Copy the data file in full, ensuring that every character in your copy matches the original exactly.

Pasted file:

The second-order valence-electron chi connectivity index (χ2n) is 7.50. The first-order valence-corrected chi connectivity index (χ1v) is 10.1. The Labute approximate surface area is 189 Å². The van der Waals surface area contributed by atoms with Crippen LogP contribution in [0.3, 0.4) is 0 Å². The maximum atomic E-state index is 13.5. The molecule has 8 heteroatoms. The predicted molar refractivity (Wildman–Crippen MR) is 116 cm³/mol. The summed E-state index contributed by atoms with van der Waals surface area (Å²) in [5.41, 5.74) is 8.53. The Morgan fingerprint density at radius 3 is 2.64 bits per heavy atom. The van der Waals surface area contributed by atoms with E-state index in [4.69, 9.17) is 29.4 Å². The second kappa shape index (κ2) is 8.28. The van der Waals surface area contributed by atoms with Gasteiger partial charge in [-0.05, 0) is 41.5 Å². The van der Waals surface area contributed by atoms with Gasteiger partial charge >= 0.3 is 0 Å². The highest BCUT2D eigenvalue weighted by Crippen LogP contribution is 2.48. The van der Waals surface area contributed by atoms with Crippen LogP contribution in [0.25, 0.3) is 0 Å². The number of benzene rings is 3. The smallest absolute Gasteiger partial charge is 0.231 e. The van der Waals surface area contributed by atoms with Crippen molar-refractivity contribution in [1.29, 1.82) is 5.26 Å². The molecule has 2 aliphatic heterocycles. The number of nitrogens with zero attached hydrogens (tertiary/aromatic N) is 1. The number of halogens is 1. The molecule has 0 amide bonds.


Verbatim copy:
The second-order valence-electron chi connectivity index (χ2n) is 7.50. The first-order valence-corrected chi connectivity index (χ1v) is 10.1. The Labute approximate surface area is 189 Å². The van der Waals surface area contributed by atoms with Crippen LogP contribution in [0.3, 0.4) is 0 Å². The maximum atomic E-state index is 13.5. The molecule has 8 heteroatoms. The predicted molar refractivity (Wildman–Crippen MR) is 116 cm³/mol. The summed E-state index contributed by atoms with van der Waals surface area (Å²) in [5.41, 5.74) is 8.53. The Morgan fingerprint density at radius 3 is 2.64 bits per heavy atom. The van der Waals surface area contributed by atoms with E-state index in [4.69, 9.17) is 29.4 Å². The second kappa shape index (κ2) is 8.28. The van der Waals surface area contributed by atoms with Gasteiger partial charge in [-0.05, 0) is 41.5 Å². The van der Waals surface area contributed by atoms with Gasteiger partial charge >= 0.3 is 0 Å². The highest BCUT2D eigenvalue weighted by Crippen LogP contribution is 2.48. The van der Waals surface area contributed by atoms with Crippen LogP contribution in [0.25, 0.3) is 0 Å². The number of benzene rings is 3. The smallest absolute Gasteiger partial charge is 0.231 e. The van der Waals surface area contributed by atoms with Crippen molar-refractivity contribution in [1.29, 1.82) is 5.26 Å². The molecule has 2 aliphatic heterocycles. The number of nitrogens with zero attached hydrogens (tertiary/aromatic N) is 1. The number of halogens is 1. The molecule has 0 amide bonds.